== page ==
The History Of Vegemite

Our story begins with a crisis. German U-boat attacks and the turmoil of WWI disrupted the steady import of Marmite, an incredibly popular British yeast spread, into Australia. Desperate for a replacement, Australian food company Fred Walker & Co. turned to its chief scientist, Dr. Cyril Callister, for help. Over the course of several months, Callister transformed a primordial brewer's yeast sludge into a savory spread, thicker than Marmite and with a comparable, but uniquely alluring (to some) flavor. But Vegemite was not met with the adulation Dr. Callister had hoped. When Marmite imports stabilized, many Aussies returned to the more familiar product.

In 1928, in an attempt at revitalizing the brand, Fred Walker & Co. changed the name of the spread to Parwill, a clever (they thought) set-up for ads that declared, in a heavily Australian accent, "if Marmite, then Parwill!" But alas, Par-would-not. With the Vegemite name restored, Walker decided to lean on the success of his new venture, the Kraft Walker Cheese Co. (yes, that Kraft). Jars of Vegemite were given free with the purchase of Kraft products, finally — even if only because it was of no cost and plentiful — establishing the brand in Australian homes and hearts.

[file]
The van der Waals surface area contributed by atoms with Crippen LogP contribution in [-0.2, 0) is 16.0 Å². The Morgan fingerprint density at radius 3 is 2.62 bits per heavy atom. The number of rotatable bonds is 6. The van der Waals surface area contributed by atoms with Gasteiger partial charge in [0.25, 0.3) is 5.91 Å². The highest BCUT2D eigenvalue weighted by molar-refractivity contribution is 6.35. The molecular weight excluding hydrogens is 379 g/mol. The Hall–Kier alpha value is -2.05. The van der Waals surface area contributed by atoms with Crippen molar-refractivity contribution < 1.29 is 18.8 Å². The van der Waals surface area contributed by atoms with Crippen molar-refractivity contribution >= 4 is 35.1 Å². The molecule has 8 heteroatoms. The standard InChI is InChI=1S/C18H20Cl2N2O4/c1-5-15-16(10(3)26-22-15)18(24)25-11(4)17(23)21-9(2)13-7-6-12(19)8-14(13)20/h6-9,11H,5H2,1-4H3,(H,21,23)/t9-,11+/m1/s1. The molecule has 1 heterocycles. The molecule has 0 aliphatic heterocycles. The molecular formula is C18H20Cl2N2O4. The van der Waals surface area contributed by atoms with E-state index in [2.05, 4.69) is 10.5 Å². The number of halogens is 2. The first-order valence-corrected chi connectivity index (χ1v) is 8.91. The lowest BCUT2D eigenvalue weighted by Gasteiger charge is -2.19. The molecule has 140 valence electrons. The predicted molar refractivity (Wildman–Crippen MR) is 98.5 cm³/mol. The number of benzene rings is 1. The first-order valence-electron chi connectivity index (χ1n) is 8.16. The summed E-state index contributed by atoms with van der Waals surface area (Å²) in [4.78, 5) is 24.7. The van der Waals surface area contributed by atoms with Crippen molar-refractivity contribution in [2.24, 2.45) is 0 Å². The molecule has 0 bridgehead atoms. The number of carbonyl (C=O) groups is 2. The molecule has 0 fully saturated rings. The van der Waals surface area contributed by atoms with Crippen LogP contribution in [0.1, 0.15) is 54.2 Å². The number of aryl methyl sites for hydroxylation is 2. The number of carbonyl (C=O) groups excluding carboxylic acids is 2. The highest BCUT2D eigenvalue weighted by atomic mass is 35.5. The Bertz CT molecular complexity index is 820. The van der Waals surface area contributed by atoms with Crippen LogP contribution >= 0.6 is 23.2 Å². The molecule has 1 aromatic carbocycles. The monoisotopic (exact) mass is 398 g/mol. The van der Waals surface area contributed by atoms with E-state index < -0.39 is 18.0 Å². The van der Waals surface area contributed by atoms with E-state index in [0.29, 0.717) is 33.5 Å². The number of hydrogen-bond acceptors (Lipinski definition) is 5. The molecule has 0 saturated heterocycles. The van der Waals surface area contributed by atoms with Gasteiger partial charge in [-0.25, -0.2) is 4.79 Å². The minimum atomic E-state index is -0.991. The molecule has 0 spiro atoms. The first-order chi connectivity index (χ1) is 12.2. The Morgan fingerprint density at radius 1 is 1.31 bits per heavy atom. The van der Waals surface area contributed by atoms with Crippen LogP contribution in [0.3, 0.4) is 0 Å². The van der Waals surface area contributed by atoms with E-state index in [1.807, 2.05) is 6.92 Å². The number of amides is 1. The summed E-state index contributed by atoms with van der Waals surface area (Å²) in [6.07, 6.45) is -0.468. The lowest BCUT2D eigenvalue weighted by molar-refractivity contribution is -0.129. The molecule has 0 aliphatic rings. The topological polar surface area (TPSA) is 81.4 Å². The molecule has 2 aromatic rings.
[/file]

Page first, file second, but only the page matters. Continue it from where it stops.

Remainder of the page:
How To Vegemite

The greatest threat to your future love of Vegemite is reckless over-enthusiasm. Though it may look spoonable, like a dark chocolate Nutella, Vegemite is most commonly scraped over well-buttered toast, just a dab per slice. Where a thick slather would overpower your taste buds, a proper scrape gives the right balance of rounded umami that melds with the rich butter. That said, once you're comfortable with the stuff, the sky is the limit. Fans have been known to mix Vegemite with water to form a hearty broth, or even to season steak tartare.

Vegemite Substitutes

We've already suffered through a catastrophic bucatini shortage, not to mention flour and yeastdeficits should Vegemite, too, go missing from the shelves, there are plenty of alternatives.

Thinner in consistency and slightly sweeter in taste, Marmite is nevertheless the closest substitute for Vegemite. Spread it on toast as you would Vegemite or rub it on chicken.

Other Yeast Extract Spreads

Swiss Cenovis, New Zealand Marmite (different from the English product), Australian Promite, and OzEmite are some of the many other yeast extract spreads produced around the world with a roughly similar consistency and flavor profile.

Another rich, salty, spreadable product bursting with umami, miso is unmistakably not Vegemite. But it still makes for a savory substitute spread on toast with a bit of butter. Go for a darker, more aged miso to get the most powerful salt and umami kick.

Though it's unlikely you'll ever find yourself standing in the kitchen eating Vegemite by the spoonful (that's what peanut butter was made for), if you really fall for it, you may find yourself scrambling for the last jar on the grocery shelf, toilet paper be damned.